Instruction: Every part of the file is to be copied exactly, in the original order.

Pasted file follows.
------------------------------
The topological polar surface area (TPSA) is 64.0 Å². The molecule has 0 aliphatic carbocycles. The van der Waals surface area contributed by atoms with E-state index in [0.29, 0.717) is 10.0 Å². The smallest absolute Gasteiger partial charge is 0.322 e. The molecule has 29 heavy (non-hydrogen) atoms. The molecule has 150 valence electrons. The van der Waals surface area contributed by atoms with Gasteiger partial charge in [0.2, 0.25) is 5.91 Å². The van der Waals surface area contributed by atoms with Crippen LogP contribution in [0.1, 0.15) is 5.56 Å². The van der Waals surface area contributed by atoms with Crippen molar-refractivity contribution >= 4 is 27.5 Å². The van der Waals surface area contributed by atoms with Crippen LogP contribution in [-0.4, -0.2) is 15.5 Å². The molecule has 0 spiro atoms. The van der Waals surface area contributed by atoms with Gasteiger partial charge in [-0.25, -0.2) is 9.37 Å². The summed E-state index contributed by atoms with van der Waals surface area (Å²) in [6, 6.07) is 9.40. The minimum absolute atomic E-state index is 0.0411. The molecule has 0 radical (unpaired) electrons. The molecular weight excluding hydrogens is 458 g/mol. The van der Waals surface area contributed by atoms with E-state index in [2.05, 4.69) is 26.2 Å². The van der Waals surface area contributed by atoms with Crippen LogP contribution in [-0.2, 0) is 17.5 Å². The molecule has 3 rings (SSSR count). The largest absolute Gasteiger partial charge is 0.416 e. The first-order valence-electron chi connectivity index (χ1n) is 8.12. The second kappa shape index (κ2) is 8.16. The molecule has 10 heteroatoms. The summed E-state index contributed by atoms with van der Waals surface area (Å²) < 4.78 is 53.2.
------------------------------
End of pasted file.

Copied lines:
The topological polar surface area (TPSA) is 64.0 Å². The molecule has 0 aliphatic carbocycles. The van der Waals surface area contributed by atoms with E-state index in [0.29, 0.717) is 10.0 Å². The smallest absolute Gasteiger partial charge is 0.322 e. The molecule has 29 heavy (non-hydrogen) atoms. The molecule has 150 valence electrons. The van der Waals surface area contributed by atoms with Gasteiger partial charge in [0.2, 0.25) is 5.91 Å². The van der Waals surface area contributed by atoms with Crippen LogP contribution in [0.1, 0.15) is 5.56 Å². The van der Waals surface area contributed by atoms with Crippen molar-refractivity contribution >= 4 is 27.5 Å². The van der Waals surface area contributed by atoms with Crippen LogP contribution in [-0.4, -0.2) is 15.5 Å². The molecule has 0 spiro atoms. The van der Waals surface area contributed by atoms with Gasteiger partial charge in [-0.25, -0.2) is 9.37 Å². The summed E-state index contributed by atoms with van der Waals surface area (Å²) in [6, 6.07) is 9.40. The minimum absolute atomic E-state index is 0.0411. The molecule has 0 radical (unpaired) electrons. The molecular weight excluding hydrogens is 458 g/mol. The van der Waals surface area contributed by atoms with E-state index in [2.05, 4.69) is 26.2 Å². The van der Waals surface area contributed by atoms with Crippen LogP contribution in [-0.2, 0) is 17.5 Å². The molecule has 3 rings (SSSR count). The largest absolute Gasteiger partial charge is 0.416 e. The first-order valence-electron chi connectivity index (χ1n) is 8.12. The second kappa shape index (κ2) is 8.16. The molecule has 10 heteroatoms. The summed E-state index contributed by atoms with van der Waals surface area (Å²) < 4.78 is 53.2.